One of the great paradoxes of our time is this: Never have we been more connected, yet never have we been more disconnected. Professor Sherry Turkle captured this jarring juxtaposition of realities in her book title Alone Together. Now electronic music maestro Moby has a song that gets at this conundrum as well: “Are You Lost in the World Like Me?”
The song asks probing questions about navigating life in our tech-obsessed, postmodern world. And the remarkable video that accompanies it adds a poignant exclamation point of its own.
Our interconnected world makes many promises about making life better. But Moby’s not buying it. If anything, he suspects that things are getting worse.
The language he uses to describe his perspective hovers between bleak and downright apocalyptic in the song’s two brief verses. “Look harder, saying it’s done,” the singer begins. “Black days and a dying sun.” The second verse recapitulates that theme, with Moby saying, “Burn a courtyard, say it’s done/Throwing knives at a dying sun.” After each of those verses, he adds, “Look harder and you’ll find/The 40 ways it leaves us behind.”
But Moby contrasts those grim impressions with a desire for something better, perhaps something even divinely inspired: “Dream a dream of God-lit air/Just for a minute you’ll find me there.” A variant of that idea turns up in the second verse as well: “A source of love in the God-lit air/Just for a minute you’ll find me there.”
The song’s verses, while admittedly cryptic, paint a picture of a world in tension between light and dark, life and death. High stakes indeed.
If the verses give us this tension, the song’s repeated, question-filled chorus splits the difference without necessarily resolving it. Moby longs for connection, but admits he feels disoriented and lost. “Are you lost in the world like me?” he begins plaintively. “If the systems have failed/Are you free?/All the things, all the loss/Can you see?” Then we hear the song’s titular inquiry once more: “Are you lost in the world like me?”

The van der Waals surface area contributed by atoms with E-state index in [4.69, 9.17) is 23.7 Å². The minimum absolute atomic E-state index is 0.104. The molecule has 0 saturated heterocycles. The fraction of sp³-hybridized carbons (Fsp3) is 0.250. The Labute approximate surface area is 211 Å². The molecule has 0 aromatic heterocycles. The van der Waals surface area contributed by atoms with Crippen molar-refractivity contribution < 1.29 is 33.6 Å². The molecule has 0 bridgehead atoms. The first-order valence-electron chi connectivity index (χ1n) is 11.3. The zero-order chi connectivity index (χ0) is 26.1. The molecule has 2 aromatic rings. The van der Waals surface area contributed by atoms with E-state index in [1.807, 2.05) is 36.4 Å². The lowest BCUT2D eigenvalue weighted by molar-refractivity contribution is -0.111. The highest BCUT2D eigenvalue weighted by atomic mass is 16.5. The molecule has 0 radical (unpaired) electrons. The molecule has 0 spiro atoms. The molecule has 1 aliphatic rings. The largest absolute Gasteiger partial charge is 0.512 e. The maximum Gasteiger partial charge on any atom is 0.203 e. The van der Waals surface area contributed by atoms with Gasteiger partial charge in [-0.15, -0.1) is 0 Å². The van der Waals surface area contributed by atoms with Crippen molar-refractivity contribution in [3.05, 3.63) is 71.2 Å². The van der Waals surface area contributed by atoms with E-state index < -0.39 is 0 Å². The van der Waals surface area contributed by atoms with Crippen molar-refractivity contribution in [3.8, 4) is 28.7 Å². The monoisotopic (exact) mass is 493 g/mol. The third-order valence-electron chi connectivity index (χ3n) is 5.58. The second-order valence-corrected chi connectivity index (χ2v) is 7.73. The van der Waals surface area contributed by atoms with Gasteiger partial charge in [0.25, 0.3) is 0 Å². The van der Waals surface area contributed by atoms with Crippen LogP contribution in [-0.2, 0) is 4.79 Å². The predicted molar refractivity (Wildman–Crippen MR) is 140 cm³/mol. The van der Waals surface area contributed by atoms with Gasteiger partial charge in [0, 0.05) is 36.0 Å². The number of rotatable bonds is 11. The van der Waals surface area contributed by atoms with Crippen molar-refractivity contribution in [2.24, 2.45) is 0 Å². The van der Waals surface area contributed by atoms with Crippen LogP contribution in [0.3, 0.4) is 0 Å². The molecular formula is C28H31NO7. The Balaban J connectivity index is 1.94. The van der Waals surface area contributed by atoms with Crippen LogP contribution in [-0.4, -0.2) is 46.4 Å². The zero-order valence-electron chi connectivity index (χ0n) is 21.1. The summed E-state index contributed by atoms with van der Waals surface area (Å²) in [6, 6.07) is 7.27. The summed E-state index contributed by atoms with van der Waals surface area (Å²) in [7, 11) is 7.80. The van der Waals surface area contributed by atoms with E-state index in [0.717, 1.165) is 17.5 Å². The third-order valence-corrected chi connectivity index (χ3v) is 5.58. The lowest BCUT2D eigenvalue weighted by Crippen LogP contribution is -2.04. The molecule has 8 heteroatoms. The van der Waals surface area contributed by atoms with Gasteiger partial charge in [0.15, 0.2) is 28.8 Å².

The animated black-and-white video for the song was created by Steven Cutts and is done in the style of 1920s animator Max Fleisher. In it, a wide-eyed child roams through a world full of automatons who do nothing but stare at their smartphones.
Bent over and enslaved to their screens, they plunge down manholes. They snap selfies after a baby is born … never mind that the baby’s crawling away and no one notices. When a distraught young woman eases out onto a skyscraper ledge, apparently suicidal, all their camera phones focus on her. And when she jumps, they follow her all the way down and take pictures of the (offscreen) aftermath as the lone child without a phone sheds a tear.
Elsewhere, a buxom young woman snaps a selfie as a building burns in the background. A man is beaten by police as everyone around him films it. A family gobbles up a meal, each member focused zombie-like on his or her phone. All in all, the video critiques our obsession with beauty and selfies, with consumerism and screens of all kinds, with impersonal connections mediated through social media and dating apps.
In an interview with Rolling Stone, Cutts said of his visual take on Moby’s song, “For me the video is about our increasing dependence on technology and about human interaction today, or a certain lack of it. It focuses on the way tech is changing us—how we have become desensitized.”
The song gets at that troubling theme through unsettling images and unanswered questions. And the video rams it home with provocative power as it suggests that mindless addiction to technology is no different than lemmings plunging suicidally off a cliff.
After serving as an associate editor at NavPress’ Discipleship Journal and consulting editor for Current Thoughts and Trends, Adam now oversees the editing and publishing of Plugged In’s reviews as the site’s director. He and his wife, Jennifer, have three children. In their free time, the Holzes enjoy playing games, a variety of musical instruments, swimming and … watching movies.